The bill proposes a free-standing system of appointment to the senior Garda ranks by a new Public Appointments Board, following an open competition conducted by the Top Level Appointments Committee and involving the approval of this House in the case of the Garda Commissioner or a recommendation by an Oireachtas Committee in the case of other senior ranks.

I find it very difficult to see how this House could be asked to establish such a system on the eve of the introduction of proposals for an independent Garda authority.  This Bill is effectively saying that the new independent Garda authority will have no role in the most senior Garda appointments.  

Leaving aside the detail of this Bill, it is simply premature to ask this House to take a decision now which would anticipate its decision on the role of the authority; and to take this decision in advance of considering the outcome of the substantial process of consultations now underway, including the valuable and important work of the Joint Committee; and the consultation event taking place this Friday.

Proposal for Dáil approval
If we do however look at the detail of this Bill, there is also the question as to whether a key element of it, namely a requirement for the approval of this House for the appointment of a person to the post of Garda Commissioner, is in any event the right approach.  

At the outset of my remarks I recalled the controversies which had arisen in relation to the Garda Síochána, and the potential damage which the resulting political controversies could inflict on what is a vital public service.  I explained how the Government had taken decisive steps to resolve these controversies in a way which was evidently independent and impartial, and which would command public confidence.  

Yet this Bill, in requiring the approval of the House for the appointment of a Garda Commissioner, threatens to put politics right back into policing.

By all means let us debate this at the proper time, when the legislative proposals for the Garda authority are before the House, but we surely cannot introduce such a measure, with such potentially far-reaching consequences, in this Bill.

Proposal for extension of remit of proposed Public Appointments Board
I have to say that I also find it odd that the Bill, although it is designed to deal with senior Garda appointments, provides for the extension of the remit of the proposed Public Appointments Board to other sectors within the Public Service.  We should recall that there is already a structure – set out in the Public Service Management (Recruitment and Appointments) Act 2004 to 2013 – for appointments to large parts of the Public Service.  It is also the case that the 2004 Act, which provides for the Public Appointments Service and the Commission for Public Service Appointments, can be extended to other public sector bodies by Ministerial order.   I would have thought that proposals for such a major change to public service appointments generally should be debated fully in their own right, and not tagged on as a single section in a Bill dealing with Garda appointments.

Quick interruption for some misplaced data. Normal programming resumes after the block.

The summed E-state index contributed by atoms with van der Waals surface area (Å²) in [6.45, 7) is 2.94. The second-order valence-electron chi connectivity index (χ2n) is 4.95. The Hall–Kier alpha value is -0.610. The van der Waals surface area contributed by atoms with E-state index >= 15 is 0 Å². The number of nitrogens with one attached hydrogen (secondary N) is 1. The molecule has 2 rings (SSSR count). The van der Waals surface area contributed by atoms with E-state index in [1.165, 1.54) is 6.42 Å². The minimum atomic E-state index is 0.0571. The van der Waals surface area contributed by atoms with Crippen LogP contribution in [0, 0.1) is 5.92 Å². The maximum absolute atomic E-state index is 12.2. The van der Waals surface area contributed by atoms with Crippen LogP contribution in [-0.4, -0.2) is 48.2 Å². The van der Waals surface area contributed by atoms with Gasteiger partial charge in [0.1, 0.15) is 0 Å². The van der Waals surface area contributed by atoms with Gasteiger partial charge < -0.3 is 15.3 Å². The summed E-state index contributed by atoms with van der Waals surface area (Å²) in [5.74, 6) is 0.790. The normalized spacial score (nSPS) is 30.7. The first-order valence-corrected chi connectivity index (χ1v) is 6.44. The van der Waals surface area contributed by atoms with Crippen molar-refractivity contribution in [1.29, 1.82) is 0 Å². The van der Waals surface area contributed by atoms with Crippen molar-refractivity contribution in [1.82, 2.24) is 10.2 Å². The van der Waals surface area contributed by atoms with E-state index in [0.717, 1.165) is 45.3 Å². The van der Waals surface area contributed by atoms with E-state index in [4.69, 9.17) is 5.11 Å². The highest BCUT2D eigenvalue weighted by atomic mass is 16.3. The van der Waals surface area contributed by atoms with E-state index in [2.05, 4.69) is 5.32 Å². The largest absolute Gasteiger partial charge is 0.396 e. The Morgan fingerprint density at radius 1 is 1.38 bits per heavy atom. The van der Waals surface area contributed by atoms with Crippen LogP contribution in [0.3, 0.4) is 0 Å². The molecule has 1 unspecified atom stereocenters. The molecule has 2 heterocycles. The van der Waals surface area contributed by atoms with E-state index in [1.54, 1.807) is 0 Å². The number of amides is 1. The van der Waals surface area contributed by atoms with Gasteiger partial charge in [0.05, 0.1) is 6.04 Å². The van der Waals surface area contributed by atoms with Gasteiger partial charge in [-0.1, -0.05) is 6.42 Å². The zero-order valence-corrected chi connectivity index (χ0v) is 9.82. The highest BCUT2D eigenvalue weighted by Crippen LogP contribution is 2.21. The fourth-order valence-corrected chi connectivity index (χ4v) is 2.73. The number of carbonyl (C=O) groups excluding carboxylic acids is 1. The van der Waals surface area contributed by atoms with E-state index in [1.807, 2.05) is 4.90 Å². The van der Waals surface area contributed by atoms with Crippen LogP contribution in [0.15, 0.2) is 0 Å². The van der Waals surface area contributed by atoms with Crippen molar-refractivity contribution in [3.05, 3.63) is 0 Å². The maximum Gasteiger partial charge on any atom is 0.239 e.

This Bill raises an important issue – the process of making appointments to the most senior positions in the Garda Síochána.   I welcome the debate, but I cannot welcome or support a proposal which is premature and being put forward in isolation to other vital reforms.

That is not because I wish to avoid reform.  Quite the contrary.  The point is that hugely significant reforms are under way.  The Government have already said that there will be an open competition for the next appointment to the post of Garda Commissioner.  The Government have announced plans for a new independent Garda authority, to be in place by the end of this year.  By any measure these are some of the most important reforms ever proposed in relation to the Garda Síochána.  

I look forward to the debate on these proposals, and I look forward to the contribution of Deputies, including Deputy Ross, to that debate.  But the discussion on the process of Garda appointments needs to be part of that wider debate.  We need the process of Garda reform to be comprehensive and cohesive.  We need to consider all aspects of that reform.  And we need to make sure, as far as we possibly can, that we get it right.  This Bill does not achieve this, and I therefore regret that I cannot support it.